Context analysts show that the Western European PC market escaped the doldrums during Q2 2014
The PC market in Emea has picked up at last after seven quarters of falling sales and one of mild growth, according to figures from Context. The UK saw a big leap of almost 24 percent.
With unit sales growing overall across Emea by 15.6 percent in the second quarter of this year, the analyst company confirmed that this was the biggest growth since the second quarter of 2012.
Rather than signalling a disillusionment with tablets, the increase in sales follows the end of Windows XP support and other refreshes from companies that have squeezed as much use out of their current laptops and desktops as they possibly could.
A small indicator of the change came during Q1 of this year when Context reported a seven percent upturn but the doubling of this growth in the following quarter hides some even more impressive results from Western European countries. Germany, in particular, seems to have boosted the overall growth with an increase of 48.5 percent, compared with the UK’s 24.8 percent and France’s 13.7 percent.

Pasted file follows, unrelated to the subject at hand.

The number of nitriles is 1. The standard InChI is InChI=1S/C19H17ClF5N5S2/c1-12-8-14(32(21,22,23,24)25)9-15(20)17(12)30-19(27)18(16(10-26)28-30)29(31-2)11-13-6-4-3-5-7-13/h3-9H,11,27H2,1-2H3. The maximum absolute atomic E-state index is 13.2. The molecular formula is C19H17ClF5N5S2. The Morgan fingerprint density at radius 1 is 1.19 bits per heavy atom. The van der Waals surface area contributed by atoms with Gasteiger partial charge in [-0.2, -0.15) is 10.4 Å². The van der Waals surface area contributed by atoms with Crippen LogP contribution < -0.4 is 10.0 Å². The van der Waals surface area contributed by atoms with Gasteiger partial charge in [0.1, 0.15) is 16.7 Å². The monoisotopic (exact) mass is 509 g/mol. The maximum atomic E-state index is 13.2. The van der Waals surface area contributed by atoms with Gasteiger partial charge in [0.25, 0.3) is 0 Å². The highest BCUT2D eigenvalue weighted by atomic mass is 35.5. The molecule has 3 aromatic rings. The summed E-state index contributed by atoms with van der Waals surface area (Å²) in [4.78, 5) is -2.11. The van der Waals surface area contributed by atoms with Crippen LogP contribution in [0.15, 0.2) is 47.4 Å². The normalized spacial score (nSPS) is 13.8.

Politics has intervened in Central and Eastern Europe (CEE) with the escalation of the situation between Russia and Ukraine leading to disruption and economic sanctions. Despite Czech Republic and Poland both showing double digit growth, the negative performance of their neighbours has dragged the figures into a shrinkage of the PC market by 8.4 percent.
In a report covering ongoing research in the workstation market last month, Context found that growth had boomed in Emea and shown a 39.8 percent growth in the first 11 weeks of the second quarter compared with the equivalent Q2 period of 2013.
Marie-Christine Pygott, senior analyst at Context, said, “Sales were driven by XP migration projects, the need for product refreshes and an improving economic situation in some of the Western European countries.”